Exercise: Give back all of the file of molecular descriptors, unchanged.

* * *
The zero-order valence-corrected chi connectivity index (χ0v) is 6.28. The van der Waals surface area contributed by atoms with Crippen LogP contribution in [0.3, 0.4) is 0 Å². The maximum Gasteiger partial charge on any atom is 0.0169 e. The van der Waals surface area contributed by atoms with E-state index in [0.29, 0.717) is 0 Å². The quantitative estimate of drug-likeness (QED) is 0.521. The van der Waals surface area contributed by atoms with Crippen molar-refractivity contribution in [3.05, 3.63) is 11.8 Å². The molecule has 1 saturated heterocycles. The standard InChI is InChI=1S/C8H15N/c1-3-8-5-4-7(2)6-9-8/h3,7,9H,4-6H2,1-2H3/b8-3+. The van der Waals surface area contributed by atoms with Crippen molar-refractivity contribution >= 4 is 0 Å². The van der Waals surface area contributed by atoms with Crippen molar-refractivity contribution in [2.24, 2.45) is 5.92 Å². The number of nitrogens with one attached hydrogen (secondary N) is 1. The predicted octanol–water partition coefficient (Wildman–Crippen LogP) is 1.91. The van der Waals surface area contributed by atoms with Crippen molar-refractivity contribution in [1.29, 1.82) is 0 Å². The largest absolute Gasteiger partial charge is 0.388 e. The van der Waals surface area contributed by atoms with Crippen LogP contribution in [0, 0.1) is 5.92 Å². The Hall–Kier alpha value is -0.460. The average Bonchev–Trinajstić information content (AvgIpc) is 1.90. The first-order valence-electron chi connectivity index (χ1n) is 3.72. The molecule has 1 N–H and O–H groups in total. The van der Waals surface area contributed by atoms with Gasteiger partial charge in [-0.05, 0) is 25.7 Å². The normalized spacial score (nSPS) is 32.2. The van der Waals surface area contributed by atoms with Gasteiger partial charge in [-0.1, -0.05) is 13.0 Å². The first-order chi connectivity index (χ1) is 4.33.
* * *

The zero-order valence-corrected chi connectivity index (χ0v) is 6.28. The van der Waals surface area contributed by atoms with Crippen LogP contribution in [0.3, 0.4) is 0 Å². The maximum Gasteiger partial charge on any atom is 0.0169 e. The van der Waals surface area contributed by atoms with E-state index in [0.29, 0.717) is 0 Å². The quantitative estimate of drug-likeness (QED) is 0.521. The van der Waals surface area contributed by atoms with Crippen molar-refractivity contribution in [3.05, 3.63) is 11.8 Å². The molecule has 1 saturated heterocycles. The standard InChI is InChI=1S/C8H15N/c1-3-8-5-4-7(2)6-9-8/h3,7,9H,4-6H2,1-2H3/b8-3+. The van der Waals surface area contributed by atoms with Crippen molar-refractivity contribution >= 4 is 0 Å². The van der Waals surface area contributed by atoms with Crippen molar-refractivity contribution in [2.24, 2.45) is 5.92 Å². The number of nitrogens with one attached hydrogen (secondary N) is 1. The predicted octanol–water partition coefficient (Wildman–Crippen LogP) is 1.91. The van der Waals surface area contributed by atoms with Crippen molar-refractivity contribution in [1.29, 1.82) is 0 Å². The largest absolute Gasteiger partial charge is 0.388 e. The van der Waals surface area contributed by atoms with Crippen LogP contribution in [0, 0.1) is 5.92 Å². The Hall–Kier alpha value is -0.460. The average Bonchev–Trinajstić information content (AvgIpc) is 1.90. The first-order valence-electron chi connectivity index (χ1n) is 3.72. The molecule has 1 N–H and O–H groups in total. The van der Waals surface area contributed by atoms with Gasteiger partial charge in [-0.05, 0) is 25.7 Å². The normalized spacial score (nSPS) is 32.2. The van der Waals surface area contributed by atoms with Gasteiger partial charge in [-0.1, -0.05) is 13.0 Å². The first-order chi connectivity index (χ1) is 4.33.